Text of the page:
In conclusion, while I don’t condone white people using the n word, I don’t count is as automatically racist if they do. You have to consider who the person is and the context. Hip hop culture has had a huge influence on millions of white kids of different age groups…you can’t be influential and expect not to be emulated. The n word is part of the culture and we (my fellow black people) have created the culture and allowed that word to remain active so this is what comes along with it. So until we start getting offended by our own people using the words in music, we can’t be offended by the people who made it as big as it is (white people) quoting the lyrics and wanting to talk to each other how black people do in hip hop culture movies.

 

Just my take.

 

the funny thing to me in all of this is how rapid and how forced changes in social mores have been wrt no no words (and much more than that, who can say them and how).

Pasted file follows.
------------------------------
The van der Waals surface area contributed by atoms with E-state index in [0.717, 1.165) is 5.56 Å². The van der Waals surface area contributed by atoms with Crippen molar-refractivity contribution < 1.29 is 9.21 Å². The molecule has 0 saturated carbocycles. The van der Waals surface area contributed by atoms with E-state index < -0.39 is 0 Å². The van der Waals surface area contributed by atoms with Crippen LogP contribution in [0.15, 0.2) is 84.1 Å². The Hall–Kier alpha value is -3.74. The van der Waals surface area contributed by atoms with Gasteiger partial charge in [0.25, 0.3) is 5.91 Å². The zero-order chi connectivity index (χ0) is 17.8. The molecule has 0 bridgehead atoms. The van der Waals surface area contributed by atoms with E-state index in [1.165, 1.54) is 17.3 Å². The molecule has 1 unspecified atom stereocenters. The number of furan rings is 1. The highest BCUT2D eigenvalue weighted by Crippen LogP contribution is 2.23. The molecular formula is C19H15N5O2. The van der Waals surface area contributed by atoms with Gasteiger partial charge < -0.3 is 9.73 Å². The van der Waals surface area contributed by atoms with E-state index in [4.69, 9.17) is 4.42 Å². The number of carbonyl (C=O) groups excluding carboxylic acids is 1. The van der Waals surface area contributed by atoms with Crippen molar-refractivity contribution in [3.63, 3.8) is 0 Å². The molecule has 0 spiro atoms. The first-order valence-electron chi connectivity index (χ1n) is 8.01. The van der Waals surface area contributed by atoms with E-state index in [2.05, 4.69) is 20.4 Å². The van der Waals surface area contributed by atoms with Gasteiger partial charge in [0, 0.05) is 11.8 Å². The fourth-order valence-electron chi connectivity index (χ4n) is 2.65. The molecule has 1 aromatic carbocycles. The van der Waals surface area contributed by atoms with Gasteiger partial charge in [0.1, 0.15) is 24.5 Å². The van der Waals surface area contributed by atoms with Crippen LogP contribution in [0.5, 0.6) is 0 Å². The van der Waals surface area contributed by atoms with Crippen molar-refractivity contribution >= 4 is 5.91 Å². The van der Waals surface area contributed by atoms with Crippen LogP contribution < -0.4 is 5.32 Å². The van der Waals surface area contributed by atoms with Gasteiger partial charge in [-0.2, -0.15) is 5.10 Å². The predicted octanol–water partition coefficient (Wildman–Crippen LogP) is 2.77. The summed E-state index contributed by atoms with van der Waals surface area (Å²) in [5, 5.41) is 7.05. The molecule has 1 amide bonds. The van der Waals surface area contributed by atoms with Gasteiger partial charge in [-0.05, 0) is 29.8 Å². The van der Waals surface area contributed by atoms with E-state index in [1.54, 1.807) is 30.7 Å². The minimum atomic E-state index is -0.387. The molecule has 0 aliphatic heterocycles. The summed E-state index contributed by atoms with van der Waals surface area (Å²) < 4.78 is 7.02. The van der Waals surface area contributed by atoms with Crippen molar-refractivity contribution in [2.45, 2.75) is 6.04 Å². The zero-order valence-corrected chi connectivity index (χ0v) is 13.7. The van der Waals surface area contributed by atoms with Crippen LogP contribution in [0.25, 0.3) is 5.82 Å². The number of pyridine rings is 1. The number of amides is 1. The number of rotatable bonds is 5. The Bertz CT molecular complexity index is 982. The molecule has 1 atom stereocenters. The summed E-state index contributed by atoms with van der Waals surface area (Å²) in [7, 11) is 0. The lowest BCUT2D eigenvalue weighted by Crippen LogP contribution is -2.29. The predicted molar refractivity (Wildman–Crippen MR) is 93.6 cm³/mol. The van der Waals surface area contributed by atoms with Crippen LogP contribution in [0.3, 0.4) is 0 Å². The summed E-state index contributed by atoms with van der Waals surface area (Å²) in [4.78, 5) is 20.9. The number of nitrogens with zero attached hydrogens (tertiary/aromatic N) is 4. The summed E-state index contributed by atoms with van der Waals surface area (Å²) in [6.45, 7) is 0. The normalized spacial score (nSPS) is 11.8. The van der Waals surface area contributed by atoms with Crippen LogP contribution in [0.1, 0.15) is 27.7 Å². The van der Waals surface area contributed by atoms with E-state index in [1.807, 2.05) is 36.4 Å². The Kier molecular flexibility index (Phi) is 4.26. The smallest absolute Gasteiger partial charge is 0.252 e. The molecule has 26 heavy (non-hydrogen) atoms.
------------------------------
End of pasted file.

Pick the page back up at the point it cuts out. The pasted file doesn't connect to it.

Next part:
if we look at what some currently really woke people did on television or much more frequently posted on social media just a few years ago vs what they themselves get outraged about, it's not hard to imagine things that people are totally ok with now being looked at in just a few years as repugnant. For example, jimmy kimmel and sarah silverman both did sketches for comedic effect where they wore blackface on television.  when they did this, it was a bit edgy but no one was getting cancelled over it.  in the early days of twitter, lots of currently lefty/woke comedians/activists were posting n bombs and racial/edgy jokes.  quoting lyrics from rap (which have heavy profanity, violent sexist homophobic and politically incorrect themes, and are carpeted with n bombs) didn't seem to be a big deal then (i say that meaning that popular people posted this stuff and nothing came of it, at least for some time).  this does go beyond race stuff (like when kevin heart got booted from some award show because he tweeted a joke about not being happy if his son was homosexual years before.  ironically, he's made many much more insensitive jokes of that nature in his act which has propelled him to super stardom, but i suppose it's too much work to watch his stuff and clip it to cancel him vs a tweet).